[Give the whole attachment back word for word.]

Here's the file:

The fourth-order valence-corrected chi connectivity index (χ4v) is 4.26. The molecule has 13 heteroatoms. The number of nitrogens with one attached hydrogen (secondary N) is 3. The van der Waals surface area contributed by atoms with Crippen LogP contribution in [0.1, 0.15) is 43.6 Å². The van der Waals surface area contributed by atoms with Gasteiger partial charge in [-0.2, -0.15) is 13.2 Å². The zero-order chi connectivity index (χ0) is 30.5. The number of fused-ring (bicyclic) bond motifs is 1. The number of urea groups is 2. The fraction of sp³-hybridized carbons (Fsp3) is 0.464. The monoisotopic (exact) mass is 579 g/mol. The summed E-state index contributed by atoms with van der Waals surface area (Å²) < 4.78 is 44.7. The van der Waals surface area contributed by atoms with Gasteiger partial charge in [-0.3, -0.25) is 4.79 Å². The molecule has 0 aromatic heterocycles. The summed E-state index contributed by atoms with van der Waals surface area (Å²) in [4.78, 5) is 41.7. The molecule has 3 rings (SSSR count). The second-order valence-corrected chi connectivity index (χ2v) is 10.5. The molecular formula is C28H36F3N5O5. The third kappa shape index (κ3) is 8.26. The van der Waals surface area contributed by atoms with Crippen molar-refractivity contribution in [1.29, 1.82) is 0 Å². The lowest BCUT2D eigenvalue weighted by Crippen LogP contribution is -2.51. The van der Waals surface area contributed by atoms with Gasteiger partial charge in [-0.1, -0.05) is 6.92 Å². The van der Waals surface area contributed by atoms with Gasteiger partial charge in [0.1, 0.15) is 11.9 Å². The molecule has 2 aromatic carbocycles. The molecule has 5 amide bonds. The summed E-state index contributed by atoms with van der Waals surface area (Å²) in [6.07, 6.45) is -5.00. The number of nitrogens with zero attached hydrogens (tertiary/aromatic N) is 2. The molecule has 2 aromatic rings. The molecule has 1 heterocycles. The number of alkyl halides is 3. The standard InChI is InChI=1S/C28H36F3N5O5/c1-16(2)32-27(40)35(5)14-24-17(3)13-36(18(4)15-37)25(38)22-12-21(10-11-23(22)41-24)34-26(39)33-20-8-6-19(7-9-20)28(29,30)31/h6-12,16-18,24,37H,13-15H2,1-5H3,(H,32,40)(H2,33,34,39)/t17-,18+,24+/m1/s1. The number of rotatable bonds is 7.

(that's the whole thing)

The fourth-order valence-corrected chi connectivity index (χ4v) is 4.26. The molecule has 13 heteroatoms. The number of nitrogens with one attached hydrogen (secondary N) is 3. The van der Waals surface area contributed by atoms with Crippen LogP contribution in [0.1, 0.15) is 43.6 Å². The van der Waals surface area contributed by atoms with Gasteiger partial charge in [-0.2, -0.15) is 13.2 Å². The zero-order chi connectivity index (χ0) is 30.5. The number of fused-ring (bicyclic) bond motifs is 1. The number of urea groups is 2. The fraction of sp³-hybridized carbons (Fsp3) is 0.464. The monoisotopic (exact) mass is 579 g/mol. The summed E-state index contributed by atoms with van der Waals surface area (Å²) < 4.78 is 44.7. The van der Waals surface area contributed by atoms with Gasteiger partial charge in [-0.3, -0.25) is 4.79 Å². The molecule has 0 aromatic heterocycles. The summed E-state index contributed by atoms with van der Waals surface area (Å²) in [4.78, 5) is 41.7. The molecule has 3 rings (SSSR count). The second-order valence-corrected chi connectivity index (χ2v) is 10.5. The molecular formula is C28H36F3N5O5. The third kappa shape index (κ3) is 8.26. The van der Waals surface area contributed by atoms with Crippen molar-refractivity contribution in [1.29, 1.82) is 0 Å². The lowest BCUT2D eigenvalue weighted by Crippen LogP contribution is -2.51. The van der Waals surface area contributed by atoms with Gasteiger partial charge in [-0.1, -0.05) is 6.92 Å². The van der Waals surface area contributed by atoms with Gasteiger partial charge in [0.1, 0.15) is 11.9 Å². The molecule has 2 aromatic carbocycles. The molecule has 5 amide bonds. The summed E-state index contributed by atoms with van der Waals surface area (Å²) in [6.07, 6.45) is -5.00. The number of nitrogens with zero attached hydrogens (tertiary/aromatic N) is 2. The molecule has 2 aromatic rings. The molecule has 1 heterocycles. The number of alkyl halides is 3. The standard InChI is InChI=1S/C28H36F3N5O5/c1-16(2)32-27(40)35(5)14-24-17(3)13-36(18(4)15-37)25(38)22-12-21(10-11-23(22)41-24)34-26(39)33-20-8-6-19(7-9-20)28(29,30)31/h6-12,16-18,24,37H,13-15H2,1-5H3,(H,32,40)(H2,33,34,39)/t17-,18+,24+/m1/s1. The number of rotatable bonds is 7.